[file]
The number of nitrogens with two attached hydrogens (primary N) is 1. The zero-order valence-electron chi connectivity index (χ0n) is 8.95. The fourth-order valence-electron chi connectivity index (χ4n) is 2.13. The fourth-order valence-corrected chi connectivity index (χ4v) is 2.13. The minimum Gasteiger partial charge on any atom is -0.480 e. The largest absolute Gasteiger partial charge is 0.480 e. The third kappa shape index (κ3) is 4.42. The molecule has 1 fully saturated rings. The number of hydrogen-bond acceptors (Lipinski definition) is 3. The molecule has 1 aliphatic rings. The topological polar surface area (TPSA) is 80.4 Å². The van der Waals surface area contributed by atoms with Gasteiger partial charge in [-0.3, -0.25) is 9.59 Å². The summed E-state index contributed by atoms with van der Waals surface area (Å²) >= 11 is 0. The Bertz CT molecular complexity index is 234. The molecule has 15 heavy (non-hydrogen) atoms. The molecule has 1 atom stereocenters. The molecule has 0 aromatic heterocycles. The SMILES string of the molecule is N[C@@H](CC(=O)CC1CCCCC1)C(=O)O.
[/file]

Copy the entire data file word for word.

The number of nitrogens with two attached hydrogens (primary N) is 1. The zero-order valence-electron chi connectivity index (χ0n) is 8.95. The fourth-order valence-electron chi connectivity index (χ4n) is 2.13. The fourth-order valence-corrected chi connectivity index (χ4v) is 2.13. The minimum Gasteiger partial charge on any atom is -0.480 e. The largest absolute Gasteiger partial charge is 0.480 e. The third kappa shape index (κ3) is 4.42. The molecule has 1 fully saturated rings. The number of hydrogen-bond acceptors (Lipinski definition) is 3. The molecule has 1 aliphatic rings. The topological polar surface area (TPSA) is 80.4 Å². The van der Waals surface area contributed by atoms with Gasteiger partial charge in [-0.3, -0.25) is 9.59 Å². The summed E-state index contributed by atoms with van der Waals surface area (Å²) >= 11 is 0. The Bertz CT molecular complexity index is 234. The molecule has 15 heavy (non-hydrogen) atoms. The molecule has 1 atom stereocenters. The molecule has 0 aromatic heterocycles. The SMILES string of the molecule is N[C@@H](CC(=O)CC1CCCCC1)C(=O)O.